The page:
“I know, I have a problem letting go,” I said.

“But they are unread.”

“I know, but I might read them later.”

Then, I felt his eyes over my words. I walked towards the hotel door, and lingered over the clean glasses on the dresser and the wet ice bucket, the contents melting into slop. When I heard his first laugh, I smiled. I like to use comedy in my writing. That moment, hearing him laugh, was my great moment with him. It felt like I turned the light on and he could finally see me.

“It’s is a contraction with an apostrophe, you moron,” he said roughly. He was taking a tone, but it was friendly.

“I know, I am not great with possessive and contraction.”

“Numbers are spelled out, stupid.”

“Ok, ok!” I said, turning from my reflection and swinging back around. I was already at the other end of the room, there was nowhere else to go.


“Great, thank you!”

“Be grateful that’s the only thing I am saying.” Then he grew quiet as he read and laughed again .  . . and then again. We both were hanging around in our underwear, reading each other’s writing and that was a moment of closeness I have never felt with anyone, at least so immediately.

When done, I opened my mini-laptop and played the original music video of “Emotional Rescue” by the Rolling Stones and performed the song, in my underwear and in synch with Mick Jagger. He sat on the bed and laughed. I obsess over a new Rolling Stones song every 6 months. First, it was “Angie”, then it was “Miss You”, followed by “She’s So Cold”, and now it was “Emotional Rescue”.

“You know, that was my first impression of you, walking into that bar while you were singing this on karaoke?” he said, leaning back into the pillows. The light off the nightstand was soft on his skin, everything seemed to be soft on his skin.

“No,” I said. I had no idea he was there so early on that first night, of course my concept of time was completely warped from the beer, champagne and martinis.

“I saw you singing right as I walked in and thought, ‘I’m gonna talk to that girl.”

“I don’t think your friend likes me anymore after that night, maybe I was too flirtatious or too much,” I sat next to him, filling another glass.

“She’s a bitch,” he said, dismissively.

“I can have a loud personality, it will inevitably turn some people off.”

He walked away to the other end of the room, “No shit.”

I laughed from my diaphragm. He really made me laugh. It never felt like one of those throaty, polite laughs you throw at someone to encourage them to get to the point. There was something about him that reminded me of an old man, the kind you like talking to; they hold their liquor, they sell sarcasm, they work hard and they don’t bullshit.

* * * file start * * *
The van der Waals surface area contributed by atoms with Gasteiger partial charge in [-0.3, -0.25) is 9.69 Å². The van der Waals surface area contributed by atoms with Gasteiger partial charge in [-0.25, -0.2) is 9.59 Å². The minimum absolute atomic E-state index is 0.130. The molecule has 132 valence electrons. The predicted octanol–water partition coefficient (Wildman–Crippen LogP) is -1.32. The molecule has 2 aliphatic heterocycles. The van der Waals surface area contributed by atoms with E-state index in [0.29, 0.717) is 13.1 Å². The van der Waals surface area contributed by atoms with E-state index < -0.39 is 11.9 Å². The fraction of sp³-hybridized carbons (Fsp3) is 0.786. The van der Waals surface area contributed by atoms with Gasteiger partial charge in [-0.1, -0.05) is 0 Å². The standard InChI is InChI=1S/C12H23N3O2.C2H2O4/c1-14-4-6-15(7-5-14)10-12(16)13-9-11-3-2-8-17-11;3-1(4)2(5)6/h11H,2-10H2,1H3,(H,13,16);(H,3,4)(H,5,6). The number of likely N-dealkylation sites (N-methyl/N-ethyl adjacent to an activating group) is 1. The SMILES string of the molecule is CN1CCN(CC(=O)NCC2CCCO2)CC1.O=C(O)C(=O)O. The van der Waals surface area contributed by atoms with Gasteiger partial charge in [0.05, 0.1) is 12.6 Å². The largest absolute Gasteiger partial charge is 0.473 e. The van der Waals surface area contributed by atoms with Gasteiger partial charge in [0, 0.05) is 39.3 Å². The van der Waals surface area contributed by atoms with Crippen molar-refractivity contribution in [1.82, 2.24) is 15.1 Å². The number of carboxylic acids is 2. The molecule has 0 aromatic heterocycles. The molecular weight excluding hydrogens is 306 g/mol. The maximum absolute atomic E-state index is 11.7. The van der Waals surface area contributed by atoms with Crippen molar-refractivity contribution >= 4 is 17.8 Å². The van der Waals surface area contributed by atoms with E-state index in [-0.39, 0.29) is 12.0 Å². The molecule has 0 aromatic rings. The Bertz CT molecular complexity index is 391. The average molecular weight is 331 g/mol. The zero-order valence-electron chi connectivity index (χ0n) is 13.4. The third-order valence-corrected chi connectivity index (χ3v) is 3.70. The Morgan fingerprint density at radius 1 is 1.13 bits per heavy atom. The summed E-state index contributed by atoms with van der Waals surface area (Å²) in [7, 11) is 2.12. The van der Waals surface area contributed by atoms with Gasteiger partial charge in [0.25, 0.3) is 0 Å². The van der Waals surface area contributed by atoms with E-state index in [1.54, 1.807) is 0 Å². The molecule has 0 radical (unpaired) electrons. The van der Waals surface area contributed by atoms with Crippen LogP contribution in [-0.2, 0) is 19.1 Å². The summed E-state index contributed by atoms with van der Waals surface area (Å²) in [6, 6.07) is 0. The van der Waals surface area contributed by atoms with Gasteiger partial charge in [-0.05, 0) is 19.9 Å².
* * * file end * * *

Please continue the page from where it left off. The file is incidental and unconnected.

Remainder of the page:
We ran out of vodka within the hour, and broke open what was left of the beer he had stashed in his room, Buck Range. It was terrible, but we didn’t mind. I spilled some beer on his bare chest by accident, and took the opportunity to act out a commercial for the super-value pale ale. I licked the beer off his chest and then popped up in his face with a cheesy, “Buck Range.” We both did a few versions of it before laughing so hard, we couldn’t finish a sentence.

He covered his face, “What is wrong with us?” he said, giggling.

I sipped the spilled beer off my can, “Pheromones.” He repeated the word like it was a disappointment.

I lay on top of him as he stroked my hair and looked into my eyes. His bare chest was completely hairless, like parts of him never made it to puberty. When laying on top of a man in bed, I love to feel his voice shake through my torso and breasts. He said, “You are adorable. A-DOR-ABLE.” For the first moment it occurred to me that he really liked me.

Huck told me he was writing his critical paper on Bukowski, so I told him about a poem he wrote called “So You Want to Be a Writer”. I found it on the internet and watched him read it: (I am posting the whole poem in my blog because I love it and everyone with a soul should read it)

“if it doesn’t come bursting out of you
in spite of everything,
don’t do it.
unless it comes unasked out of your
heart and your mind and your mouth
and your gut,
don’t do it.
if you have to sit for hours
staring at your computer screen
or hunched over your
searching for words,
don’t do it.
if you’re doing it for money or
don’t do it.
if you’re doing it because you want
women in your bed,
don’t do it.
if you have to sit there and
rewrite it again and again,
don’t do it.
if it’s hard work just thinking about doing it,
don’t do it.
if you’re trying to write like somebody
forget about it.

if you have to wait for it to roar out of
then wait patiently.
if it never does roar out of you,
do something else.

if you first have to read it to your wife
or your girlfriend or your boyfriend
or your parents or to anybody at all,
you’re not ready.

don’t be like so many writers,
don’t be like so many thousands of
people who call themselves writers,
don’t be dull and boring and
pretentious, don’t be consumed with self-